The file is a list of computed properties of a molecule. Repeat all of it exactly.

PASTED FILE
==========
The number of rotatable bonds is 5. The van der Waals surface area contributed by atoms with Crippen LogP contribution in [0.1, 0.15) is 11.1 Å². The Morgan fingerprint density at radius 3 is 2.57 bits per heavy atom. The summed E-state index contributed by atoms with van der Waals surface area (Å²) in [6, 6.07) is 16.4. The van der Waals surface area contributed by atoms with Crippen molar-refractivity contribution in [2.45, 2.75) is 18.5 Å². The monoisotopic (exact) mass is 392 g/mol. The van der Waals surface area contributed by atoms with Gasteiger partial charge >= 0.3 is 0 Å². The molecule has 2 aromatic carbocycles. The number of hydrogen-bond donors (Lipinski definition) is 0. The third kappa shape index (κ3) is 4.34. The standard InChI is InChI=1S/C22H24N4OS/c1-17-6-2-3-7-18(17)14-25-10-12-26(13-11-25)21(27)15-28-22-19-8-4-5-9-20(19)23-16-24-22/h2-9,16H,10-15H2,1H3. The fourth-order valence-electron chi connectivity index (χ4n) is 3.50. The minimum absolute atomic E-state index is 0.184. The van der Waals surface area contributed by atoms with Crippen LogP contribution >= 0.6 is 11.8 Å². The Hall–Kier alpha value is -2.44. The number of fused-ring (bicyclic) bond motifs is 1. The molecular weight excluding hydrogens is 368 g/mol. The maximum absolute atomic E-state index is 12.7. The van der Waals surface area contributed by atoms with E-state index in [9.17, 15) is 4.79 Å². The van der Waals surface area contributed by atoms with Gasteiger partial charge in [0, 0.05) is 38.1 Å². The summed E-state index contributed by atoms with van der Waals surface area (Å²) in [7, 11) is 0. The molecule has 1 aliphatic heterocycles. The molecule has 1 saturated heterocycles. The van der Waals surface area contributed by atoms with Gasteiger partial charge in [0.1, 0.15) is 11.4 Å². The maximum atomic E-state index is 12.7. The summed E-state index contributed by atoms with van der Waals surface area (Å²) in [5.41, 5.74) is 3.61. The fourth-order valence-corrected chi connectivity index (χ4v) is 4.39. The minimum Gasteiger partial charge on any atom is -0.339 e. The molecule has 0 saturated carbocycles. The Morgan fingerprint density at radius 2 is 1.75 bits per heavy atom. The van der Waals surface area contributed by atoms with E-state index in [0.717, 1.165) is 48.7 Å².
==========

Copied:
The number of rotatable bonds is 5. The van der Waals surface area contributed by atoms with Crippen LogP contribution in [0.1, 0.15) is 11.1 Å². The Morgan fingerprint density at radius 3 is 2.57 bits per heavy atom. The summed E-state index contributed by atoms with van der Waals surface area (Å²) in [6, 6.07) is 16.4. The van der Waals surface area contributed by atoms with Crippen molar-refractivity contribution in [2.45, 2.75) is 18.5 Å². The monoisotopic (exact) mass is 392 g/mol. The van der Waals surface area contributed by atoms with Gasteiger partial charge >= 0.3 is 0 Å². The molecule has 2 aromatic carbocycles. The number of hydrogen-bond donors (Lipinski definition) is 0. The third kappa shape index (κ3) is 4.34. The standard InChI is InChI=1S/C22H24N4OS/c1-17-6-2-3-7-18(17)14-25-10-12-26(13-11-25)21(27)15-28-22-19-8-4-5-9-20(19)23-16-24-22/h2-9,16H,10-15H2,1H3. The fourth-order valence-electron chi connectivity index (χ4n) is 3.50. The minimum absolute atomic E-state index is 0.184. The van der Waals surface area contributed by atoms with Crippen LogP contribution >= 0.6 is 11.8 Å². The Hall–Kier alpha value is -2.44. The number of fused-ring (bicyclic) bond motifs is 1. The molecular weight excluding hydrogens is 368 g/mol. The maximum absolute atomic E-state index is 12.7. The van der Waals surface area contributed by atoms with E-state index in [9.17, 15) is 4.79 Å². The van der Waals surface area contributed by atoms with Gasteiger partial charge in [0, 0.05) is 38.1 Å². The summed E-state index contributed by atoms with van der Waals surface area (Å²) in [7, 11) is 0. The molecule has 1 aliphatic heterocycles. The molecule has 1 saturated heterocycles. The van der Waals surface area contributed by atoms with Gasteiger partial charge in [0.1, 0.15) is 11.4 Å². The maximum atomic E-state index is 12.7. The summed E-state index contributed by atoms with van der Waals surface area (Å²) in [5.41, 5.74) is 3.61. The fourth-order valence-corrected chi connectivity index (χ4v) is 4.39. The minimum Gasteiger partial charge on any atom is -0.339 e. The molecule has 0 saturated carbocycles. The Morgan fingerprint density at radius 2 is 1.75 bits per heavy atom. The van der Waals surface area contributed by atoms with E-state index in [0.717, 1.165) is 48.7 Å².